10. A man's place is in the army.
9. For men who have children, their duties might distract them from the responsibilities of being a parent.
8. Their physical build indicates that men are more suited to tasks such as chopping down trees and wrestling mountain lions. It would be "unnatural" for them to do other forms of work.
7. Man was created before woman. It is therefore obvious that man was a prototype. Thus, they represent an experiment, rather than the crowning achievment of creation.
6. Men are too emotional to be priests or pastors. This is easily demonstrated by their conduct at football games and watching basketball tournaments.
5. Some men are handsome; they will distract women worshipers.
4. To be ordained pastor is to nurture the congregation. But this is not a traditional male role. Rather, throughout history, women have been considered to be not only more skilled than men at nurturing, but also more frequently attracted to it. This makes them the obvious choice for ordination.
3. Men are overly prone to violence. No really manly man wants to settle disputes by any means other than by fighting about it. Thus, they would be poor role models, as well as being dangerously unstable in positions of leadership.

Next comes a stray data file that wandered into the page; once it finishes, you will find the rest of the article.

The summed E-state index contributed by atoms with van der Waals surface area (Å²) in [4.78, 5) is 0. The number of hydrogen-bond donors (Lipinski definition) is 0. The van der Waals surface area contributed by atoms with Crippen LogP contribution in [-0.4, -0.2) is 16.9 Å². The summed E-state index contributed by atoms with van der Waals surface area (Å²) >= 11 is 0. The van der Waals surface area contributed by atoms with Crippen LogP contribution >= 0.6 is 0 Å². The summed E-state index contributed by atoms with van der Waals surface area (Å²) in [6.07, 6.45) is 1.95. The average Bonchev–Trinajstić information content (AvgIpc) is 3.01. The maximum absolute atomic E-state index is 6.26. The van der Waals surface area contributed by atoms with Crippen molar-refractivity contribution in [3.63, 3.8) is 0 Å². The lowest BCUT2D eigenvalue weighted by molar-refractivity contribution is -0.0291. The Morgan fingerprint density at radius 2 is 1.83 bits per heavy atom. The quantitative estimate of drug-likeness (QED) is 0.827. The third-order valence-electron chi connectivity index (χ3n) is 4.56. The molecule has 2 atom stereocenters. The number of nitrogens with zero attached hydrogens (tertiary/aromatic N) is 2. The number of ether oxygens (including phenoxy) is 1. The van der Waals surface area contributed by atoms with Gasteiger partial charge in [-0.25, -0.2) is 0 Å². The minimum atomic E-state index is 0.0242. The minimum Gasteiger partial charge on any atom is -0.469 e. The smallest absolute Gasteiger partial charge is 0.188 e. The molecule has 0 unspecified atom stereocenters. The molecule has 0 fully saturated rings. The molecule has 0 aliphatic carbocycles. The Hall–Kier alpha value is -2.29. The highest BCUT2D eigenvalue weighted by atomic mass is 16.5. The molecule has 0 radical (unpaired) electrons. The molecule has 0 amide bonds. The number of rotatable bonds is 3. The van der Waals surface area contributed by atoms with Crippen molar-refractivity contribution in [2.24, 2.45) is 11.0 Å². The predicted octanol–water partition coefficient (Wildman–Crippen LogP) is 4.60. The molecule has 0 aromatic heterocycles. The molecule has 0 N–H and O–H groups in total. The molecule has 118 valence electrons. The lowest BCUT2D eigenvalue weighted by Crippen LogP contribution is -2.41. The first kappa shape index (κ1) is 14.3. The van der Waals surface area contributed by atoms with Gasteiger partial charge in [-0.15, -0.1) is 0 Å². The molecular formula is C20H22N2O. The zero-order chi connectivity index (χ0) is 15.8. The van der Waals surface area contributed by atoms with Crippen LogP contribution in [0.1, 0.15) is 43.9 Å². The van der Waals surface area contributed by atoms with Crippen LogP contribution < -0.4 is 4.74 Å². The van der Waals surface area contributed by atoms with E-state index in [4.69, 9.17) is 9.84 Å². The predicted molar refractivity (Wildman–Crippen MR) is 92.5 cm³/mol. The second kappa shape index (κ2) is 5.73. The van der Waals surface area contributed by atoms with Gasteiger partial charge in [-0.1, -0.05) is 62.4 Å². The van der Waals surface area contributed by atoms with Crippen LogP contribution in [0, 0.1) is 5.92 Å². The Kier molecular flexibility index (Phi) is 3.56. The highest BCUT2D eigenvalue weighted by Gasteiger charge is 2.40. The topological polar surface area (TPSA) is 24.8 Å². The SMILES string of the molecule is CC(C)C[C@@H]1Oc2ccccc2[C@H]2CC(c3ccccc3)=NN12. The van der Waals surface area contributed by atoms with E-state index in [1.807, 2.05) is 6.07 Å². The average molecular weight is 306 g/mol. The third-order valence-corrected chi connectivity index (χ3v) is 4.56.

2. Men can still be involved in church activities, even without being ordained. They can sweep paths, repair the church roof, and maybe even lead the singing on Father's Day. By confining themselves to such traditional male roles, they can still be vitally important in the life of the Church.
1. In the New Testament account, the person who betrayed Jesus was a man. Thus, his lack of faith and ensuing punishment stands as a symbol of the subordinated position that all men should take.
[with great affection and admiration for my friend Mark who definitely owns this content]
[note: turns out Mark got it from Dr. David M. Scholer, my beloved NT exegesis prof. Way to go, Dr. Scholer!]
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Hahahahaha! That was great! I love it.
I think that is originally the work of one of your Fuller prof's, Dr. David Scholer. He usually pulls it out in his women in ministry class I think, and it also ran in the Semi a while back. (warning: pdf)
Ironically I had just posted that note about Dr. Scholer when your comment came through...
Hilariously funny and quite witty (in spots) but, unfortunately, a bit superficial as a response to the analysis and the theology underlying Pastores Dabo Vobis.
It sound very good but it appear as if the owner of the ministry and mission is not at the center of the argument. God must make the decision who to be ordained not us
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